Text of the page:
Wednesday, 7 December 2011
‘Stimulate the economy from the bottom upwards...we have paid homage to the Bank and financial institutions for too long’, says Roger Godsiff MP
Birmingham Hall Green MP, Roger Godsiff, called for an overhaul of the UK financial system during a general debate on the economy, yesterday.
Mr Godsiff said: “Ordinary people in my constituency who face massive pressures on their household budgets and look forward to a bleak Christmas are not too concerned about the blame game that is taking place between the parties, but there is a smouldering resentment of the financial sector, including the banks and financial institutions that have plunged the economy into recession, destroyed jobs and ripped people’s lives apart. That resentment is heightened by the fact that those self-same banks and financial institutions are once again acting as they did before they brought the crisis upon us. There are bonuses galore, and veiled threats that if regulations are introduced they will go elsewhere.
“It is three years since the financial crisis struck, but it needs to be said again and again that that crisis was not caused by nurses and teachers. It was not caused by public sector workers, or by people working in the private sector. It was not caused by small business men, students or retired people, or indeed by the majority of people working in the financial sector. It was caused by the greed and irresponsibility of a small, self-serving group of people who made the decisions and played the casino, and now everyone else is paying the price.
“Between 1992—when the United Kingdom was thankfully forced out of the exchange rate mechanism—and 2007, the British economy grew every year. It grew under the right hon. and learned Member for Rushcliffe (Mr Clarke) when he was Chancellor of the Exchequer, and it grew under subsequent Labour Chancellors. Public sector borrowing was consistently between 2% and 3% of GDP, which was perfectly sustainable. However, in 2008 it shot up to 11% because the financial crisis caused by those I referred to earlier had resulted in a full-blown recession and a collapse in tax revenues, and, furthermore, in the need for the Government to bail out the banking sector. I am sure that my right hon. Friend the Member for Edinburgh South West (Mr Darling), who spoke earlier, referred in his book to an interesting deputation that he received—when Treasury officials informed him that the only way of resolving the crisis was for him to nationalise the banks—and I understand why Mervyn King told the Treasury Committee that he was surprised that there was not more public anger about.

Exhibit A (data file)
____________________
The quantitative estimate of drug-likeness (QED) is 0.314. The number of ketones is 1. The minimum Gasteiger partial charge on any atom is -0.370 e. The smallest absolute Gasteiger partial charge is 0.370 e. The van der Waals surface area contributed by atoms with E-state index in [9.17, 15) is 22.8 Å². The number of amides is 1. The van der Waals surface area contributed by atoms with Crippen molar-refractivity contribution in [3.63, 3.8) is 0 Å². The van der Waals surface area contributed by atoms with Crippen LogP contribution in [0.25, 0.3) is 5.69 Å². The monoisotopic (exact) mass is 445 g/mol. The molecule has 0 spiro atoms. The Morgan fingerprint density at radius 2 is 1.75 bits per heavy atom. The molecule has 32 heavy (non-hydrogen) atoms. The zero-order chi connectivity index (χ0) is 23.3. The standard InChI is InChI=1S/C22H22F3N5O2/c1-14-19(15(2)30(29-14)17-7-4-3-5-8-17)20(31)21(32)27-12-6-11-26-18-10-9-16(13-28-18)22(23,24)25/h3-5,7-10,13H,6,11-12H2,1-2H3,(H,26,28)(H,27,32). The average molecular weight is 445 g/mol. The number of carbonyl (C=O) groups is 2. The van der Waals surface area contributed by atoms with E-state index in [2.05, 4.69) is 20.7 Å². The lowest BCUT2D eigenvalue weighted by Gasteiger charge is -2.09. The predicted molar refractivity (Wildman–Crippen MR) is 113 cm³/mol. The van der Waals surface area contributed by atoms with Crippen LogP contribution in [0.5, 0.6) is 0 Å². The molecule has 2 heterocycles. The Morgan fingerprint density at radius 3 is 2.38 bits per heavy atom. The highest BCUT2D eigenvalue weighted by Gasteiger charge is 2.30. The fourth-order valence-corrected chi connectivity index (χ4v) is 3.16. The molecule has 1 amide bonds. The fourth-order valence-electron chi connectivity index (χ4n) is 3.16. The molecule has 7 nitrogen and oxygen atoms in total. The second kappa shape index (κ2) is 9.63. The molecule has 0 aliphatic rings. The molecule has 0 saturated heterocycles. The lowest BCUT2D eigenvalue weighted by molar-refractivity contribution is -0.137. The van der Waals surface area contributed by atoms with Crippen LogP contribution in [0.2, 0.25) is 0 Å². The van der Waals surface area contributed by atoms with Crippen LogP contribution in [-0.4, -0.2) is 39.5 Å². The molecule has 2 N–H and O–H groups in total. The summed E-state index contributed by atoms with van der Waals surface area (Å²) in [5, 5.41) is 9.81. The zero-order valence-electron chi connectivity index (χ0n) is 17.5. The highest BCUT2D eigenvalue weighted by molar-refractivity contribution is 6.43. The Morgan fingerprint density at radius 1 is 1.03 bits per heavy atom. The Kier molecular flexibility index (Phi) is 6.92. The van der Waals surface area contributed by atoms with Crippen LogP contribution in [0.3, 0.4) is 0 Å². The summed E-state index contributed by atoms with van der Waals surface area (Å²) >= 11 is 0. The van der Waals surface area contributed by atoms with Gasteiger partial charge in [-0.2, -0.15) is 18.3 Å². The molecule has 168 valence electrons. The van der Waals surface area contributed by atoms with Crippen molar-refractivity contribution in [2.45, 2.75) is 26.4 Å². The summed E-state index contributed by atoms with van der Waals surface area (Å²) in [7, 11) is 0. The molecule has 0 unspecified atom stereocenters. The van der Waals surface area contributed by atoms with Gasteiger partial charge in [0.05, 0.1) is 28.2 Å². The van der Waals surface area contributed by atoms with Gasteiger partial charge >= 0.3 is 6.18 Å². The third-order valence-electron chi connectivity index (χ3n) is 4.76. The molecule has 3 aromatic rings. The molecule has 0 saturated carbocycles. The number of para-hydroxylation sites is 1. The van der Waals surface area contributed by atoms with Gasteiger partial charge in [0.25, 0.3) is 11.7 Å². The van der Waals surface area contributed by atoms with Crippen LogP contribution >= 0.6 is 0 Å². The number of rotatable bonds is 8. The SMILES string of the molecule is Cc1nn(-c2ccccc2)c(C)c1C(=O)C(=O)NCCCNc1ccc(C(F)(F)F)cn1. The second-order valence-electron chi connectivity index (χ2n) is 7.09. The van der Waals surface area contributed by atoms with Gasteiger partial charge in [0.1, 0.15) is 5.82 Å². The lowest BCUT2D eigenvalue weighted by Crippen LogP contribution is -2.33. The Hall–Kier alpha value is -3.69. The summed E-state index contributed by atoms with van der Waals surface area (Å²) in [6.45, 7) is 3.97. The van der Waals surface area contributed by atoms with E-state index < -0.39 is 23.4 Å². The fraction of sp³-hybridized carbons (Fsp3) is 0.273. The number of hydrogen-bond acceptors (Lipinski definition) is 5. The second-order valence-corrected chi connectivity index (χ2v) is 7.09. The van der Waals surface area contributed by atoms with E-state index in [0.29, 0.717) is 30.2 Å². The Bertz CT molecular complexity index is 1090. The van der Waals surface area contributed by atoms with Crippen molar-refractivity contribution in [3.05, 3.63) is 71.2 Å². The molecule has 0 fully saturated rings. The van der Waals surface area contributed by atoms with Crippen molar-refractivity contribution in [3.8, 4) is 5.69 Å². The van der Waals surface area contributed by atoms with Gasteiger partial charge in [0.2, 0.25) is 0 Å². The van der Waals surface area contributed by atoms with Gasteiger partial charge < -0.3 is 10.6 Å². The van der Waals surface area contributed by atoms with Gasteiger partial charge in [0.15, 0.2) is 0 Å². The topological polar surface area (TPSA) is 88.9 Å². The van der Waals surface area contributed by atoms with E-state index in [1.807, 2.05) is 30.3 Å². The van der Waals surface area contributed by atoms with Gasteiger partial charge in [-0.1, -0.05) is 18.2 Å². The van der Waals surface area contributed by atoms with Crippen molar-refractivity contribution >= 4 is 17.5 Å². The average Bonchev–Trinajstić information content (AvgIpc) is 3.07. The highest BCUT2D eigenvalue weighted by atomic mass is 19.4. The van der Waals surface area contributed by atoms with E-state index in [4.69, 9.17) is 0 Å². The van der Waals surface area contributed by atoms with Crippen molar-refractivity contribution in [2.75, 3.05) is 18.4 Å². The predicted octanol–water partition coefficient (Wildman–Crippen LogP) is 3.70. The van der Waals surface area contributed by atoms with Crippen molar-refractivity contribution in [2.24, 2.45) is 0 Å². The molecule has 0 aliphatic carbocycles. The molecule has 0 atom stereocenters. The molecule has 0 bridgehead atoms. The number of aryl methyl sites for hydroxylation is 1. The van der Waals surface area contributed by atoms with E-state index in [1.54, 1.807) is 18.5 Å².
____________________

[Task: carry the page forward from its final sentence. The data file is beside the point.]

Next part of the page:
“However, we must look forward. Britain and the rest of the western world are witnessing the death throes of an ideology that has dominated for 30 years. The Anglo-Saxon neo-liberal market model has failed, and we must consider adopting different models if we are to have a financial services sector that is fit for purpose. We need to be more innovative: we need to try out new ideas rather than adhering to traditional recipes which we have already tried, which have been found wanting, and which have now been totally discredited.
“Why, for example, should we not use RBS as a national investment bank—or call it what you will? After all, we own 87% of it. Why should it not be modelled on America’s Small Business Administration, which has supplied 20 million small business men with financial help since its establishment after the second world war, or indeed on Germany’s state development bank, which lent €30 billion to businesses in 2010 alone? Instead of printing money through so-called quantitative easing and giving it to the banks—which do not lend it, but hoard it to rebuild their capital base—why should we not give consumers money vouchers that are time-limited and must be spent on household goods or on, for instance, car scrappage schemes? We should try out some new ideas. The fastest way to stimulate the economy is from the bottom upwards, and no job creation scheme could have a more immediate effect than bringing our high streets alive. All Members know of high streets in their constituencies with boarded-up shops, and where the only new shops are Poundland stores and charity shops.
“This is not revolutionary thinking. It has been tried before in America, Japan and China. People are looking for new ideas for the future, and they are prepared to accept radical and innovative policies. They do not want to be lectured by the Government or the Governor of the Bank of England, who can hardly be thought to have had foresight in seeing the recession coming given that he was arguing for increased interest rates right up until the end of 2008 in order to head off inflation, which he said was the biggest threat to the recovery.
“We have paid homage to the Bank and financial institutions for too long. We must construct a better financial system that is fit for purpose, and we need to do that sooner rather than later.”
At the end of the debate, the coalition government lost a surprise vote forced through by Labour whips. Members voted against the government by 213 votes to 79.